Risky Driving Behavior: A Consequence of Motion Adaptation for Visually Guided Motor Action

Rob Gray, David Regan

Research output: Contribution to journalArticle

32 Scopus citations

Abstract

The authors examined the effect of adaptation to expansion on overtaking maneuvers ma driving simulator. Following driving on a straight empty road for 5 min, drivers initiated overtaking substantially later (220-510 ms) than comparable maneuvers made following viewing a static scene or following 5 min of curve driving. Following adaptation to contraction (produced by driving backward), observers initiated overtaking significantly sooner. The removal of the road texture significantly reduced the size of the adaptation effect. The authors propose that these changes in overtaking behavior are due to misestimation of the time headway produced by local adaptation of looming detectors that signal motion-in-depth for objects near the focus of expansion. This adaptation effect may increase the risk of rear-end collisions during highway driving.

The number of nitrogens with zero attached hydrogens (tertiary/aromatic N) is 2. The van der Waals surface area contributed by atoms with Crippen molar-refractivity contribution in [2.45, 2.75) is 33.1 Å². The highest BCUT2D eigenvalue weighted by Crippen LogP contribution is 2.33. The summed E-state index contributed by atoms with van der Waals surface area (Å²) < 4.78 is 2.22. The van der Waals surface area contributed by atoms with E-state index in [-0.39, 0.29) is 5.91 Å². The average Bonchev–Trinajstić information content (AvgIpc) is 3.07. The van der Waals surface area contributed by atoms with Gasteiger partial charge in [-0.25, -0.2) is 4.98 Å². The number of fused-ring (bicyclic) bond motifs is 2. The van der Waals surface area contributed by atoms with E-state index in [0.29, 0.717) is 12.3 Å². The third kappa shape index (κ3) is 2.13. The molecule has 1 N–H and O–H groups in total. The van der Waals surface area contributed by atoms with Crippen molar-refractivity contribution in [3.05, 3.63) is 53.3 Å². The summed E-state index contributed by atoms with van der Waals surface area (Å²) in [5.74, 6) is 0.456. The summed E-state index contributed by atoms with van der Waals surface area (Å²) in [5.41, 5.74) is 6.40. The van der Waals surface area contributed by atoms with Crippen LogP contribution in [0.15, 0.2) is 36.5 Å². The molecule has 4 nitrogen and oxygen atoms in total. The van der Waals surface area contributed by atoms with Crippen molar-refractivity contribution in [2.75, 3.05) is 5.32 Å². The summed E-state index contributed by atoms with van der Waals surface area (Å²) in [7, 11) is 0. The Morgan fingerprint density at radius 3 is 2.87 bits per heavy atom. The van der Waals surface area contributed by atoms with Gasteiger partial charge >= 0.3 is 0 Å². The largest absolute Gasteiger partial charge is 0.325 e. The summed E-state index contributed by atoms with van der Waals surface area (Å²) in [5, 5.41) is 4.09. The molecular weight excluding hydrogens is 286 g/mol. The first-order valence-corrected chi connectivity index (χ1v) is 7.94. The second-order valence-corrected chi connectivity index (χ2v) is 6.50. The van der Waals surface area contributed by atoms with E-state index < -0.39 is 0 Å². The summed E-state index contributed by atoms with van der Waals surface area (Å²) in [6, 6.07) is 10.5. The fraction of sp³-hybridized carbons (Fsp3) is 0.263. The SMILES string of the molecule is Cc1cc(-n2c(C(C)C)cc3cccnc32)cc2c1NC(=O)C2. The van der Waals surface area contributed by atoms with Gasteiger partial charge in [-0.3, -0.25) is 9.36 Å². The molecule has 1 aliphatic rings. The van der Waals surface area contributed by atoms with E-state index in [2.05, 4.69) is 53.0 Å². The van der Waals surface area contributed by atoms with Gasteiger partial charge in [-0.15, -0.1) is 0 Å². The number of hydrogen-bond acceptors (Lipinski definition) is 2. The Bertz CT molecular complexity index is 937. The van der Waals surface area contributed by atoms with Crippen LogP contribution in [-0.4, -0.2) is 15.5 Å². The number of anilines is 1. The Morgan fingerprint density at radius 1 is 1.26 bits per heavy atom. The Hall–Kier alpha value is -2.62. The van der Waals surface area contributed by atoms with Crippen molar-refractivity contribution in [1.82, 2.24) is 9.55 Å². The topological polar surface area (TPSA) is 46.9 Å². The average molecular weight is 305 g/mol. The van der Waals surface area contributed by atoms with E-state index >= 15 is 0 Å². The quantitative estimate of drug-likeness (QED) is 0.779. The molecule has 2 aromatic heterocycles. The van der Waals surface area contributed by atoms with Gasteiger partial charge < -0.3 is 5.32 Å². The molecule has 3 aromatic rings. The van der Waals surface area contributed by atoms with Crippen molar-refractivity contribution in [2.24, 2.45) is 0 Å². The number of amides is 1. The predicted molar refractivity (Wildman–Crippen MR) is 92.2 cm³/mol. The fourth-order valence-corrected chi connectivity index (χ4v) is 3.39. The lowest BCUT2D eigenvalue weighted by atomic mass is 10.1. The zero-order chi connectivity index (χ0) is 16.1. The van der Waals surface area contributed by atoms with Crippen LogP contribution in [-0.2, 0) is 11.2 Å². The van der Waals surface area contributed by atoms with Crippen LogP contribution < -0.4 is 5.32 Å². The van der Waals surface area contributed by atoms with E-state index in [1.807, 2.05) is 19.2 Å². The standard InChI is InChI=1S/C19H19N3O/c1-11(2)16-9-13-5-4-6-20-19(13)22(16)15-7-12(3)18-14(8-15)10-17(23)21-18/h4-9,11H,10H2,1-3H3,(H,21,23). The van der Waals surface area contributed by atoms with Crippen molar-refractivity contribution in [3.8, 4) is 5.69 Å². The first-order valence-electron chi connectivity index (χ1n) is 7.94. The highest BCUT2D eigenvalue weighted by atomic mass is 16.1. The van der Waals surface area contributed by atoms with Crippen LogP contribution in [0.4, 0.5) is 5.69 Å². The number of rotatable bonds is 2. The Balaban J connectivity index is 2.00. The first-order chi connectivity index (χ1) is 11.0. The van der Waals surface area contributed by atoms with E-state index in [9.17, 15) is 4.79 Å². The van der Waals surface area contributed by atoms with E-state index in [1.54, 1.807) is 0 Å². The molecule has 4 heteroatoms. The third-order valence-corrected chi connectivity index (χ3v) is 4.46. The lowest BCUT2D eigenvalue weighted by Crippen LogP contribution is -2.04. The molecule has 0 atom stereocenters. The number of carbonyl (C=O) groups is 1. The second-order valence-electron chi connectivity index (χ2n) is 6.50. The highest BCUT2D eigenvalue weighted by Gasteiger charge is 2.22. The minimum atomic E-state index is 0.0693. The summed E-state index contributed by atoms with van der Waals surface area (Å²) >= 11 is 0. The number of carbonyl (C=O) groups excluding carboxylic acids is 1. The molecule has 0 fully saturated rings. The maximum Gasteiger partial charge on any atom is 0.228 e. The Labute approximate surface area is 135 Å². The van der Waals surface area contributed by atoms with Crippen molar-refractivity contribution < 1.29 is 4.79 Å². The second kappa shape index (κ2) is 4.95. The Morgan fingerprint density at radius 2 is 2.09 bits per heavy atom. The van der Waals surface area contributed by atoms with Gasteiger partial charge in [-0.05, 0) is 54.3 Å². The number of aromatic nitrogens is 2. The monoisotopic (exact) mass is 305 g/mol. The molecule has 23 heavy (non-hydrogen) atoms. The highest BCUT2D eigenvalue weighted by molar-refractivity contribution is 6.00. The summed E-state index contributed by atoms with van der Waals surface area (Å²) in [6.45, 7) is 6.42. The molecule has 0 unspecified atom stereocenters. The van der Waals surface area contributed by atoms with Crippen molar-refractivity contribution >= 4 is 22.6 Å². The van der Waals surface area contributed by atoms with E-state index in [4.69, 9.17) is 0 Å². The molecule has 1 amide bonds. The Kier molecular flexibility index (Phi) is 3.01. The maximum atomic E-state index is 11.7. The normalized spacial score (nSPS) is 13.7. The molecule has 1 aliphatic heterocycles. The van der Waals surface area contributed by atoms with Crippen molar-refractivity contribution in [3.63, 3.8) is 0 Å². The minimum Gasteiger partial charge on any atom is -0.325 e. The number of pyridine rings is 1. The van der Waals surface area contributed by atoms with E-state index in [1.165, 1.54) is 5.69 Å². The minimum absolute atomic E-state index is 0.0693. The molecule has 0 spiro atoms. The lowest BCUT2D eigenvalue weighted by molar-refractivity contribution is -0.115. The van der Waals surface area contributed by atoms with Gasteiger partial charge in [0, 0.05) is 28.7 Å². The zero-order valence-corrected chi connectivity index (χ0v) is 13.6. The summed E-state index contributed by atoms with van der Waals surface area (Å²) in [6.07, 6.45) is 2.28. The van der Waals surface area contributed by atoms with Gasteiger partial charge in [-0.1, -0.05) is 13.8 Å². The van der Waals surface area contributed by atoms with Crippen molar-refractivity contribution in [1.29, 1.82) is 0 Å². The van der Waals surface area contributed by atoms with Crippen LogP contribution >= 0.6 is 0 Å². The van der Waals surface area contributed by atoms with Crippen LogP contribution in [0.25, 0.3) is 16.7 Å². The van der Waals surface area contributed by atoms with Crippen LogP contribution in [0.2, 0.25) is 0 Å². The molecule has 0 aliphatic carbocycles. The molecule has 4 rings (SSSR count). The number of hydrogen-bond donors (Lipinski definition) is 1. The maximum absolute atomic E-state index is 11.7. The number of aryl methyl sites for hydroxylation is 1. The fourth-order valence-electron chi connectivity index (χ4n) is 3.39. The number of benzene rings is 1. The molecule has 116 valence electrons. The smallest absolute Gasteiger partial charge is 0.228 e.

Original languageEnglish (US)
Pages (from-to)1721-1732
Number of pages12
JournalJournal of Experimental Psychology: Human Perception and Performance
Volume26
Issue number6
DOIs
StatePublished - Dec 2000
Externally publishedYes

ASJC Scopus subject areas

  • Experimental and Cognitive Psychology
  • Arts and Humanities (miscellaneous)
  • Behavioral Neuroscience

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